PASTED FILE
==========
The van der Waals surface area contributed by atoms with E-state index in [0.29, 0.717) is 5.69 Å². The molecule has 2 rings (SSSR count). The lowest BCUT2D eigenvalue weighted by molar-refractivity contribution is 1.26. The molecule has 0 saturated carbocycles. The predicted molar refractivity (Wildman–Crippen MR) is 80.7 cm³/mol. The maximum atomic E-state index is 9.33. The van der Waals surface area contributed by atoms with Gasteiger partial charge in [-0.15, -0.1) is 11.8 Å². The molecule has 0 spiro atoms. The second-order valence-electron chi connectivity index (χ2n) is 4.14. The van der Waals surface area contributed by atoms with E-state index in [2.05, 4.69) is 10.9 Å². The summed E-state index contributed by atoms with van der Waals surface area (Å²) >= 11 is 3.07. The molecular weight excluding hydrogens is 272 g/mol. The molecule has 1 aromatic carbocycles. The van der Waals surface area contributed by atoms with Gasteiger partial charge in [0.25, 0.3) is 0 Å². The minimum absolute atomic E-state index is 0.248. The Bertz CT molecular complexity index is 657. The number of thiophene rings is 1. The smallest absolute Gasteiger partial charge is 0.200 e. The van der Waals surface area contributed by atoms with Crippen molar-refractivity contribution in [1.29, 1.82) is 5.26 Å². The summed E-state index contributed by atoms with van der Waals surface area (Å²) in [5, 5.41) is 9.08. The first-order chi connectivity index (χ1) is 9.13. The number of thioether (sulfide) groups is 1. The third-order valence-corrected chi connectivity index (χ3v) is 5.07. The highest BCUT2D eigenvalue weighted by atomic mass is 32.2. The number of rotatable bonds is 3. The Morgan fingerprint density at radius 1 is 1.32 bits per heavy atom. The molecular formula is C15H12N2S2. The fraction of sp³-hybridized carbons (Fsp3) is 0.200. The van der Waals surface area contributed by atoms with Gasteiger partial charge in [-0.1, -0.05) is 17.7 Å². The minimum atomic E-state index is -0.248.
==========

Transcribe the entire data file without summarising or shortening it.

The van der Waals surface area contributed by atoms with E-state index in [0.29, 0.717) is 5.69 Å². The molecule has 2 rings (SSSR count). The lowest BCUT2D eigenvalue weighted by molar-refractivity contribution is 1.26. The molecule has 0 saturated carbocycles. The predicted molar refractivity (Wildman–Crippen MR) is 80.7 cm³/mol. The maximum atomic E-state index is 9.33. The van der Waals surface area contributed by atoms with Gasteiger partial charge in [-0.15, -0.1) is 11.8 Å². The molecule has 0 spiro atoms. The second-order valence-electron chi connectivity index (χ2n) is 4.14. The van der Waals surface area contributed by atoms with E-state index in [2.05, 4.69) is 10.9 Å². The summed E-state index contributed by atoms with van der Waals surface area (Å²) >= 11 is 3.07. The molecular weight excluding hydrogens is 272 g/mol. The molecule has 1 aromatic carbocycles. The van der Waals surface area contributed by atoms with Gasteiger partial charge in [0.25, 0.3) is 0 Å². The minimum absolute atomic E-state index is 0.248. The Bertz CT molecular complexity index is 657. The number of thiophene rings is 1. The smallest absolute Gasteiger partial charge is 0.200 e. The van der Waals surface area contributed by atoms with Crippen molar-refractivity contribution in [1.29, 1.82) is 5.26 Å². The summed E-state index contributed by atoms with van der Waals surface area (Å²) in [5, 5.41) is 9.08. The first-order chi connectivity index (χ1) is 9.13. The number of thioether (sulfide) groups is 1. The third-order valence-corrected chi connectivity index (χ3v) is 5.07. The highest BCUT2D eigenvalue weighted by atomic mass is 32.2. The number of rotatable bonds is 3. The Morgan fingerprint density at radius 1 is 1.32 bits per heavy atom. The molecular formula is C15H12N2S2. The fraction of sp³-hybridized carbons (Fsp3) is 0.200. The van der Waals surface area contributed by atoms with Gasteiger partial charge in [-0.1, -0.05) is 17.7 Å². The minimum atomic E-state index is -0.248.